2.2. TOM40 Knockdown Suppresses the Growth of EOC Cell Lines and Xenografts

To determine the effect of decreased TOM40 expression in EOC cell lines, we used a lentiviral system. TOM40 knockdown EOC cells (sh-TOM40) were generated using a pLKO.1 sh-TOM40 vector, and sh-control cells were made using a pLKO.1 empty vector. To confirm TOM40 knockdown, we performed western blot analysis. TOM40 expression was markedly lower in sh-TOM40 cells compared to sh-control cells (Figure 2A, representative images, right). To assess the potential impact of TOM40 expression on proliferation, we seeded 1 × 106 EOC cells that expressed either sh-control or sh-TOM40. After 48 h, the number of cells was directly counted using an automated cell counter. There were significantly fewer sh-TOM40 EOC cells compared to sh-control EOC cells (Figure 2A). To measure cell growth rate over four days, we used a crystal violet assay. We found that the growth rate of sh-TOM40 EOC cells was significantly slower than the sh-control cells (Figure 2B). Comparing sh-TOM40 cells to sh-control cells, the proliferative rates of sh-TOM40 cells were 66.08%, 53.79%, 75.39%, 53.33%, and 89.37% for RMUG-S, TOV-112D, SK-OV-3, OVCA-429, and OVCA-433 cells, respectively after 4 days (Figure 2B). To evaluate the long-term impact of TOM40 expression on proliferation, we performed a colony forming assay with EOC cells that stably expressed sh-TOM40 or sh-control. The size of sh-TOM40 EOC colonies was visibly smaller than sh-control cell colonies (Figure 2C, representative images, top). The growth rates of sh-TOM40 cells compared to sh-control cells were 67.28%, 23.96%, 62.92%, 19.13%, and 37.58% in RMUG-S, TOV-112D, SK-OV-3, OVCA-429, and OVCA-433, respectively, after 10 day (Figure 2C, bar graph). To determine the effects of TOM40 knockdown in vivo, we injected 3 × 106 RMUG-S cells, which stably expressed either sh-control or sh-TOM40, subcutaneously into a BALB/c nude mice to induce growth of xenograft tumors. Tumors were measured from day 14 through day 68 post-injection. Tumors harvested 68 days post-injection are displayed in Figure 2D. Comparing the sh-TOM40 RMUG-S-derived tumors to the sh-control RMUG-S-derived tumors, the volume of the sh-TOM40 tumors was 51.48% of the sh-control tumors 68 days post-injection; *** p < 0.001 (Figure 2E). Furthermore, the final volume and weight of the sh-TOM40 RMUG-S-derived tumors were significantly less than that of the sh-control tumors (Figure 2F). Additionally, to evaluate the effects of TOM40 overexpression, we engineered SK-OV-3, OVCAR-3, and iHOSE-8695-SV40 cells that stably expressed high levels of TOM40 or endogenous TOM40 levels (empty plasmid) using a lentiviral system. When we attempted to express TOM40 exogenously in two ovarian cancer cells, exogenous TOM40 protein faintly overexpressed more than iHOSE-8695-SV40 (Figure S2, Western panel). We evaluated the proliferation of these cells for seven days using a crystal violet assay. The growth rate of the TOM40-overexpressing SK-OV-3 and iHOSE-8695-SV40 cells was significantly faster than the control cells (empty); conversely, the OVCAR-3 control cells (empty) grew faster than the OVCAR-3-TOM40 cells (Figure S2). These results indicate that TOM40 knockdown significantly reduced the growth of EOC cell lines; however, the effects of TOM40 overexpression on proliferation may be cell line specific.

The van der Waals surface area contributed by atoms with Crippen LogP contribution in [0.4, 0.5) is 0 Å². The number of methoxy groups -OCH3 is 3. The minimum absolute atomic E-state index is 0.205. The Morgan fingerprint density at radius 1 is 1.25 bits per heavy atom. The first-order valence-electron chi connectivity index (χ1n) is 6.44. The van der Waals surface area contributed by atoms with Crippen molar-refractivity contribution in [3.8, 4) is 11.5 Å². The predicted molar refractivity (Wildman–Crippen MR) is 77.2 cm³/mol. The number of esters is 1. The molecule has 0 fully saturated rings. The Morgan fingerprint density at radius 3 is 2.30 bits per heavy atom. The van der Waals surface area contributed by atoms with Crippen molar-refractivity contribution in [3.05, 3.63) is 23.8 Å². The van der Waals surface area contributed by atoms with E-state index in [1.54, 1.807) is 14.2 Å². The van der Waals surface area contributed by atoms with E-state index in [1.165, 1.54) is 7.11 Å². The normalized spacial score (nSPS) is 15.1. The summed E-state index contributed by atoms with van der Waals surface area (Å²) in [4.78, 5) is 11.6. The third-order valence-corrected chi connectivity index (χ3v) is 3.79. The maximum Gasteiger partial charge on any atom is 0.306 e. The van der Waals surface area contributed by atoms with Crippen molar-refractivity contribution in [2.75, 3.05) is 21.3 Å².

2.3. TOM40 Expression Is Positively Correlated with Intracellular ATP Levels

Intracellular ATP levels were quantified in 14 EOC and 2 iHOSE cell lines luciferase-based assay. We found that intracellular ATP levels were significantly higher in EOC cell lines than in iHOSE cell lines (2.03-fold, *** p < 0.001) (Figure 3A). In addition, TOM40 knockdown (sh-TOM40) significantly reduced intracellular ATP levels by an average of 12.69% ± 0.01% (*** p < 0.001) compared to sh-control EOC cells (Figure 3B). To determine whether changes in intracellular ATP levels resulting from TOM40 knockdown were due to a change in the quantity of mitochondria, we compared the number of mitochondria in cell lines stably expressing sh-TOM40 or sh-control using real-time PCR. The relative number of mitochondria was calculated as the ratio of mitochondrial 16S RNA to genomic β2-microglobulin. We found that TOM40 knockdown-induced changes in intracellular ATP levels were independent of changes in mitochondrial numbers (Figure 3C). We then evaluated intracellular ATP levels in EOC cell lines and iHOSE cell lines that stably overexpressed TOM40 or expressed endogenous levels of TOM40 (empty). Intracellular ATP levels increased by 13.1% ± 0.02% in TOM40-overexpressing EOC cells but, in TOM40-overexpressing iHOSE cells, significantly decreased compared to controls (empty) (Figure 3D). There was an increase in the number of mitochondria in the TOM40-overexpressing EOC cells but not in the corresponding iHOSE cells (Figure 3E). These results suggest that the rise in intracellular ATP levels in TOM40-overexpressing EOC cells may be due to an increase in the number of mitochondria.